Reply
  3. Ahmad Alcheikh

    June 7, 2018 at 4:17 pm

    One of the ironies of medicine is that it is a profession about caring and yet where we sometime can treat each other in these ways. Sometimes the registrar is also perpetuating a culture they have been a victim of themselves. Great piece James, good to see this issue being raised from the top level.

    Reply
  4. James Edwards

    June 7, 2018 at 7:16 pm

    Hi George L,

    Thanks for your comments. I hope this can create a conversation around changing our behaviour in medicine and recognising the impact that our actions have on doctors of all levels, but especially those early in their career.

    Your comments that these behaviours would not be tolerated in other industries is unfortunately true.

    Most of us would recognise that occasionally we may slip into this behaviour but having the insight to recognise that this has occurred and the respect to call the doctor back is to be commended.

    In my experience, the power of that follow up phone call should not be under-estimated,

    James

    Reply
  5. Dane Chalkley

    June 7, 2018 at 10:48 pm

    When James showed this to me we suspected it would be controversial; not because we felt people would feel attacked, but because they might not understand the irony.
    I think it’s very worthwhile that a debate has arisen because a group of registrars feel this was aimed at them; although it’s simply not true. I wonder if that reflects the pressure that registrars feel and the awful rise in depression and suicidality. It is because of that worrying trend that the blog was written. To ensure we all look after each other; not to point a finger.
    We made a podcast about language used in EDs for the same reason. We don’t feel that anyone wants to be perceived as unkind, but a language and style of interaction has developed (in all specialties and at all levels) that can leave a more junior clinician feel terrible. James and I would never want anyone to feel attacked. Quite the contrary. I encourage you to read it again, reflect on behaviour you have witnessed, been in receipt of and used (James and I are included in that last group), and consider it as a call to look after each other; whoever we are.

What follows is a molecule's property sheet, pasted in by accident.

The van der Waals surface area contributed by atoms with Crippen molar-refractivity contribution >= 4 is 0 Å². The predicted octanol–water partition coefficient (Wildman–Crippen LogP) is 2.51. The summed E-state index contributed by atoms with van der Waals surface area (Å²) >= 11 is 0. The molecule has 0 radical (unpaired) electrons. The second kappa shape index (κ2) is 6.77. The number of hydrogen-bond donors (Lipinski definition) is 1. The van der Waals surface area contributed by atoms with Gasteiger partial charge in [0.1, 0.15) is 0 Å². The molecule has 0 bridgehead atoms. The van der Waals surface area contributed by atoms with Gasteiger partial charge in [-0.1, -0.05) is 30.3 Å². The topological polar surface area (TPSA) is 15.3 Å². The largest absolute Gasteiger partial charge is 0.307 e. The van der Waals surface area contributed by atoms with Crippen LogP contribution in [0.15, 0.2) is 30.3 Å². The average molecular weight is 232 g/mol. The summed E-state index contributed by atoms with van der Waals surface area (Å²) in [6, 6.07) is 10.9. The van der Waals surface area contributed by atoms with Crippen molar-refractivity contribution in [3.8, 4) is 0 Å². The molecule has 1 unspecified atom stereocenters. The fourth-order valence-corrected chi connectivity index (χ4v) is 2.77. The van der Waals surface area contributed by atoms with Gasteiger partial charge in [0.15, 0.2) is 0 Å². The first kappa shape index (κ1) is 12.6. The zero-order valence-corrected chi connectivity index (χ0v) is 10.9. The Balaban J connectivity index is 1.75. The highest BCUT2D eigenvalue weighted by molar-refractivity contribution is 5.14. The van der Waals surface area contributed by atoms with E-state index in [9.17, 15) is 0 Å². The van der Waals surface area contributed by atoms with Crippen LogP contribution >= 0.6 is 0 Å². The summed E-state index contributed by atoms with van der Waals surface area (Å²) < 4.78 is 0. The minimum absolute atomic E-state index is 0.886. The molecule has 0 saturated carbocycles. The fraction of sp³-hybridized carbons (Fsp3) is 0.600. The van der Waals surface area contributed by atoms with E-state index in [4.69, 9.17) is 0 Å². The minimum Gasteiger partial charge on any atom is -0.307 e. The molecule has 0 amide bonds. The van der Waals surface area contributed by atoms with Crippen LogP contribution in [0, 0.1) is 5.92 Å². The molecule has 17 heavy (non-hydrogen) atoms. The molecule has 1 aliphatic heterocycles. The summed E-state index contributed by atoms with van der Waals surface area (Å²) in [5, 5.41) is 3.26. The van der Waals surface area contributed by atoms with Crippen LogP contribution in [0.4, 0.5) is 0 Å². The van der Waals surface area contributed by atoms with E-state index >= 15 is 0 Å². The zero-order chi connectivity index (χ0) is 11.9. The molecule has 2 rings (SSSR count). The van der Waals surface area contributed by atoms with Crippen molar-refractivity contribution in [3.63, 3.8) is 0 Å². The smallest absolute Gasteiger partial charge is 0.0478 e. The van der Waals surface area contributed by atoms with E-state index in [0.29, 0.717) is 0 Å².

Reply
  6. ED doc

    June 8, 2018 at 2:42 am

    As an ED advanced trainee, this article shares my experience on a daily basis.

    I’ve seen many junior doctors dissolve into tears after making a referral. Often, the inpatient speciality registrar is unaware that the doctor they’ve just belittled over the phone is sobbing in the office.

    Having to argue until I’m blue in the face with an inpatient registrar is easily the worst part of my job. I’m not your intern/slave to be sent on paper trails that won’t change a patient’s emergent management/negate the need for admission, but I’m the one standing here in front of this patient trying to advocate for them. It’s absolute DRAINING, and at times soul-destroying. There are days when I think that I can’t go on anymore and keep doing my job, because it’s just grinding me into a pulp.

    Inpatient speciality registrars: yes, you may feel victimised by this article. Yes, you have lots of pressures on you. We recognise that in ED. But that doesn’t erase the fact that intentionally or unintentionally, a lot of you employ these very tactics. There’s a difference between saying “look, I understand what you’re saying. But for xxx reason, I think for this patient it might be more beneficial to discuss with xxx speciality.” Or “for this reason I think they’re safe to go home, but I’d love to see them in the outpatient clinic. Can you organise that please?”, rather than resorting to bullying tactics like the above.